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Drama in the Mara!

By Anne Kent Taylor   “As in human populations, territorial  “punch-ups” frequently occur in the Animal Kingdom.   On January 17th, 2014 , in Kenya’s Masai Mara,  two lion prides tangled over their territorial rights, and a kill, resulting in one three month old cub becoming separated from her mother and pride.  One would assume that…

Honeybees Pollinating Passionfruit in Kenya!

Greetings from the Kerio Valley in Northwestern Kenya. This beautiful valley, an extension of the magnificent Great Rift Valley, is one of my favorite places. It is a veritable paradise for bees and other insects that live in the valleys’ forests, acacia-woodlands and rugged escarpments. The Kerio Valley is also home to thousands of small-scale…

Kenya’s Problematic Progress

Driving on a Friday night from the idyllic campsite to a local farm for an after-dark game count, Action for Cheetahs (ACK) lead researcher Cosmas Wambua navigates a treacherous highway. The notorious Mombassa Road is a twisting, turning, death-ridden mess of an international highway. Bitterly joking we’re on a ‘lorry safari’, sightings include burned-out overturned…

Tech & the Cheetah

Some regions of Kenya have better cell phone reception than the heart of San Francisco’s financial district.  This is no exaggeration.  One can easily make a call or text from the Maasai Mara National Reserve.  It’s changed the country’s economy, society in both rural and urban areas, and launched millions of voices onto Twitter and…

Beautiful Nature Photography from Ol Pejeta Conservancy, Kenya

A stunning look at Ol Pejeta Conservancy’s wildlife-rich plains.

Message From a 50-Year-Old Flamingo

On Wednesday 13th February 2013, a British tourist, Nick Armour, recovered a dead flamingo bearing a metal ring near Lake Bogoria (Kenya). This lesser flamingo (Hoenicopterus minor) was described as looking very old and the ring number confirmed an age of 50 years! This flamingo was a messenger from the past, the product of a…

October 20, 2013: Paddling and Kite Surfing East Africa, Reenacting Civil War Battles and More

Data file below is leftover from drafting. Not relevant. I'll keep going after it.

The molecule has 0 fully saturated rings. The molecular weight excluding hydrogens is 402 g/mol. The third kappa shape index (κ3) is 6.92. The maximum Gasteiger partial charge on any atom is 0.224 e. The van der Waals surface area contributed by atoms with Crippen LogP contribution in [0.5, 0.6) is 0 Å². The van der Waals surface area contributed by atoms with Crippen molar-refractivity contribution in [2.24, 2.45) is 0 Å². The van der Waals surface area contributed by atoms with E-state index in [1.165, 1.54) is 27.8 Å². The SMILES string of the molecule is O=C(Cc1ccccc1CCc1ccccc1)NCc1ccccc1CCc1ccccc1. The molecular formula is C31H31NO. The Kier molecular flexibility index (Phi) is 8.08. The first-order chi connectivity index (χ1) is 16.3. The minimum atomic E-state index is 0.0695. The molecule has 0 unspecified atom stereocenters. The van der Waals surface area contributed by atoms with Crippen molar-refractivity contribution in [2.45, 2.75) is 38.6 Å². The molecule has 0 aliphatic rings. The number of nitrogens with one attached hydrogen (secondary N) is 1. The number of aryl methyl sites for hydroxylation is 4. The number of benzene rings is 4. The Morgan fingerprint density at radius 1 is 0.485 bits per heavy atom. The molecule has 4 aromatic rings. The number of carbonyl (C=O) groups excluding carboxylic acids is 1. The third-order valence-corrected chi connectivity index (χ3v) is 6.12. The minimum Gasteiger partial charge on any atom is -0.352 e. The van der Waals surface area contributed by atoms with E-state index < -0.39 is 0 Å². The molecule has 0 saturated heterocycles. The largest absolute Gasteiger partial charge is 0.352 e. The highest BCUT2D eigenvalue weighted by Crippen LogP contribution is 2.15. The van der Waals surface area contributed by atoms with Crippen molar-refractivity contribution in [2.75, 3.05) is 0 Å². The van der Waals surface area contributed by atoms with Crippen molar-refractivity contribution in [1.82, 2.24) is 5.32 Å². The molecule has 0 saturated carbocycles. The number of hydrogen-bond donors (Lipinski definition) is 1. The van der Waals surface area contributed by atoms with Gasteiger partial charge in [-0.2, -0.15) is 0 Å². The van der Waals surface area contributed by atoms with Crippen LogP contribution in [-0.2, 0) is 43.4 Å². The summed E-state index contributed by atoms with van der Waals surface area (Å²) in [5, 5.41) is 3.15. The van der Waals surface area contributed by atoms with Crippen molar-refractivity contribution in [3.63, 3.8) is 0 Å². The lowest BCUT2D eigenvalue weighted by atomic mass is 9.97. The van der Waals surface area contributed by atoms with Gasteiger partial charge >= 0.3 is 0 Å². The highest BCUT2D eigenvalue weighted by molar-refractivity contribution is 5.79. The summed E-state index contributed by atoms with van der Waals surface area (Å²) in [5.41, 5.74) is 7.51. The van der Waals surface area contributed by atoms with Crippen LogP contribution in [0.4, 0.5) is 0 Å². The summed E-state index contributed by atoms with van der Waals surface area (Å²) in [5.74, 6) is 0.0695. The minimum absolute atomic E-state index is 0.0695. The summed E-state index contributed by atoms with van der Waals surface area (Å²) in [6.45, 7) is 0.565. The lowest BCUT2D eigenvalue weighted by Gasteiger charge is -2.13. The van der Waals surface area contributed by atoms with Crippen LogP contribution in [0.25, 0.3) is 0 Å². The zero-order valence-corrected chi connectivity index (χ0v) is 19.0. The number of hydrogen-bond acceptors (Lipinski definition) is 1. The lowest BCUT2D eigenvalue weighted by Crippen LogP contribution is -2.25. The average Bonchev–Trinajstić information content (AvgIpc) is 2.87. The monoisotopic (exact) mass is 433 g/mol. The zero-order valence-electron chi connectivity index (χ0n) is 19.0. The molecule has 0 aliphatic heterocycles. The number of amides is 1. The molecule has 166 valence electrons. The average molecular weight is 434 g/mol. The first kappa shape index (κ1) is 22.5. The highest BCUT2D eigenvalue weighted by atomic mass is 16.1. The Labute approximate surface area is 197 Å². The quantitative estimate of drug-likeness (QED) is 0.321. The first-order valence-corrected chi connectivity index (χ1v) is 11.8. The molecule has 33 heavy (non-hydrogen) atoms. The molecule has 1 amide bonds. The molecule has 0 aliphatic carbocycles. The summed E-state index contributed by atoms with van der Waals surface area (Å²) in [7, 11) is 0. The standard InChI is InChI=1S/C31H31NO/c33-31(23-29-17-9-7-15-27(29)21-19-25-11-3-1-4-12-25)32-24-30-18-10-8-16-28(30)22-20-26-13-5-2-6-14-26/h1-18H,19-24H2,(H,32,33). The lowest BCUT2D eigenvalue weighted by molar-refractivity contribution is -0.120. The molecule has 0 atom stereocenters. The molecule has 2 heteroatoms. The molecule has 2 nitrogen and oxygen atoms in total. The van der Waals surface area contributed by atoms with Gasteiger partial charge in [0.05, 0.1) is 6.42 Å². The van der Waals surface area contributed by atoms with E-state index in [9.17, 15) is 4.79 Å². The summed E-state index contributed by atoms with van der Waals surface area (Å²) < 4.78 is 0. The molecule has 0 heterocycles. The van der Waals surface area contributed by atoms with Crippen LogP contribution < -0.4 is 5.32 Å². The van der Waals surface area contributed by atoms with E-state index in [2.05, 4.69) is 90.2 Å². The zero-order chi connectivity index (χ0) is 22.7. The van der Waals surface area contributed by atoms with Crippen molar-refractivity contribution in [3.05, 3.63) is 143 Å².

This week on National Geographic Weekend, join host Boyd Matson as we paddle board and kite surf in East Africa before meeting disaster, reenact the Civil War’s second bloodiest battle, motorcycle through the Middle East while searching for enlightenment, and combine rock & roll with genetics while trying to save humanity from infectious disease.

The Cheetah, the Maasai & the Tourist

The wildebeest are on high alert.  Following their gaze I see two male cheetah staring back at them.  Their cover blown, one brother turns in the opposite direction to consider the nearby topi.  The topi are having none it.  They walk toward the cheetah, facing them down.  Between two herds of prey, the cheetah brothers…

NG Explorer Kakenya Ntaiya Honored as One of CNN’s Top 10 Heroes

Kakenya Ntaiya, a trailblazer for women’s education in Kenya and National Geographic Emerging Explorer has been selected as one of CNN’s Top 10 Heroes of 2013.

On International Day of the Girl, Proof That Education is Power

On the International Day of the Girl, National Geographic Emerging Explorer and activist Kakenya Ntaiya says that educating girls can improve both their lives and their communities.

Walking for Elephants: One Conservationist’s Journey

Jim Nyamu, a 37-year-old Kenyan research scientist, finished his 560-mile walk in Washington, D.C., last week to raise awareness about threats to elephants in the wild. He spoke to a gathering of about a hundred people in Lafayette Park opposite the White House. His finish was timed to coincide with the International March for Elephants,…

Al Shabaab and the Human Toll of the Illegal Ivory Trade

The real boon for Al Shabaab’s ivory business is soaring demand in consuming countries, which translates into high prices. Illicit raw ivory now fetches over U.S. $1,500 per kilogram in Asia; in China the “official” cost for raw ivory is supposedly more than $2,865 per kilogram. That means higher profits for Al Shabaab—and a treasury it can use to wreak chaos. Consumers can help break that lifeline by not buying ivory.

Mamma Cheetah’s Outreach in Samburu

“Mamma Cheetah!”  someone shouts at us from the crowds of people strolling through the dusty streets.  The Action for Cheetahs in Kenya team just filled up the truck and is pulling out of the rough–n-tumble town of Isiolo.  Whoever enthusiastically shouted out to the cheetah team was never seen, but it was not entirely unexpected. …

Nairobi entrepreneur prepares to become first Kenyan climber to summit Mount Everest

Next spring, a 39-year-old climber from Nairobi hopes to become the first Kenyan man to summit Mount Everest – a feat requiring tremendous endurance, strength and determination. Steve Obbayi, a tech entrepreneur who taught himself how to write software and was a former high-school rugby star, plans to push himself to the limit when he…

Kicking Conflict into Touch: How Sport and Technology Unite Community and Conservation in Kenya

Football has long been recognised as a unifying sport, with the ability to bring sides together in some of the most trying of circumstances. In this installment of Digital Diversity, Njenga Kahiro shares his very personal experience of how a combination of football and text messaging have successfully brought together warring communities to promote conservation…